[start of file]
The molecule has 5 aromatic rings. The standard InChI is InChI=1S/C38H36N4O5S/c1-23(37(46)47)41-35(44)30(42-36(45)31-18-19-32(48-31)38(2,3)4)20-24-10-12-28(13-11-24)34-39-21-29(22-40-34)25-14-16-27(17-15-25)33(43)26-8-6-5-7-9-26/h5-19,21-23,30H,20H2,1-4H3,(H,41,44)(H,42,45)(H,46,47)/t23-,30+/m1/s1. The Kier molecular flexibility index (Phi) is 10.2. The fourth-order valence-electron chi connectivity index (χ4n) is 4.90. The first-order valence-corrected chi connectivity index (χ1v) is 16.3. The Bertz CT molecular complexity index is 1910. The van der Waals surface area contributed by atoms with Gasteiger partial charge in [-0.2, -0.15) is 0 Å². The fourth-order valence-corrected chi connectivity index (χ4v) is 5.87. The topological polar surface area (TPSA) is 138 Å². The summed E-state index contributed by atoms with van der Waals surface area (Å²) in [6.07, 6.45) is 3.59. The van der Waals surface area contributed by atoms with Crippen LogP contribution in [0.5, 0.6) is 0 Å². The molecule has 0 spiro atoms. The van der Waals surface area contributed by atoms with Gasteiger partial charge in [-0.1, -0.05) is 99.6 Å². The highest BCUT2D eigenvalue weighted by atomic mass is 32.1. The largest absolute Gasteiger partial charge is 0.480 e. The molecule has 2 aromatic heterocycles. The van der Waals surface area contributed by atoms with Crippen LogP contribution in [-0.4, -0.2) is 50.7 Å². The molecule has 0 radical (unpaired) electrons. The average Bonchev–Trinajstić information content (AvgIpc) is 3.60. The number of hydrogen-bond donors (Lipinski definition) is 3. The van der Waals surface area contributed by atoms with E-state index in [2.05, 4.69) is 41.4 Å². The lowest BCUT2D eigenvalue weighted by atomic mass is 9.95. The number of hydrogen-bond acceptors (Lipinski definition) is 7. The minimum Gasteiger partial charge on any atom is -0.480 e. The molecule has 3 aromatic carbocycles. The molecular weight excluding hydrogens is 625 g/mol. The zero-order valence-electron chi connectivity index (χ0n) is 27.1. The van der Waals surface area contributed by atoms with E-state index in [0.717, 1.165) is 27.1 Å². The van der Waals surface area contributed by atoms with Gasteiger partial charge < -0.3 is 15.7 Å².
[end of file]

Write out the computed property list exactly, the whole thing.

The molecule has 5 aromatic rings. The standard InChI is InChI=1S/C38H36N4O5S/c1-23(37(46)47)41-35(44)30(42-36(45)31-18-19-32(48-31)38(2,3)4)20-24-10-12-28(13-11-24)34-39-21-29(22-40-34)25-14-16-27(17-15-25)33(43)26-8-6-5-7-9-26/h5-19,21-23,30H,20H2,1-4H3,(H,41,44)(H,42,45)(H,46,47)/t23-,30+/m1/s1. The Kier molecular flexibility index (Phi) is 10.2. The fourth-order valence-electron chi connectivity index (χ4n) is 4.90. The first-order valence-corrected chi connectivity index (χ1v) is 16.3. The Bertz CT molecular complexity index is 1910. The van der Waals surface area contributed by atoms with Gasteiger partial charge in [-0.2, -0.15) is 0 Å². The fourth-order valence-corrected chi connectivity index (χ4v) is 5.87. The topological polar surface area (TPSA) is 138 Å². The summed E-state index contributed by atoms with van der Waals surface area (Å²) in [6.07, 6.45) is 3.59. The van der Waals surface area contributed by atoms with Crippen LogP contribution in [0.5, 0.6) is 0 Å². The molecule has 0 spiro atoms. The van der Waals surface area contributed by atoms with Gasteiger partial charge in [-0.1, -0.05) is 99.6 Å². The highest BCUT2D eigenvalue weighted by atomic mass is 32.1. The largest absolute Gasteiger partial charge is 0.480 e. The molecule has 2 aromatic heterocycles. The van der Waals surface area contributed by atoms with Crippen LogP contribution in [-0.4, -0.2) is 50.7 Å². The molecule has 0 radical (unpaired) electrons. The average Bonchev–Trinajstić information content (AvgIpc) is 3.60. The number of hydrogen-bond donors (Lipinski definition) is 3. The van der Waals surface area contributed by atoms with E-state index in [2.05, 4.69) is 41.4 Å². The lowest BCUT2D eigenvalue weighted by atomic mass is 9.95. The number of hydrogen-bond acceptors (Lipinski definition) is 7. The minimum Gasteiger partial charge on any atom is -0.480 e. The molecule has 3 aromatic carbocycles. The molecular weight excluding hydrogens is 625 g/mol. The zero-order valence-electron chi connectivity index (χ0n) is 27.1. The van der Waals surface area contributed by atoms with E-state index in [0.717, 1.165) is 27.1 Å². The van der Waals surface area contributed by atoms with Gasteiger partial charge < -0.3 is 15.7 Å².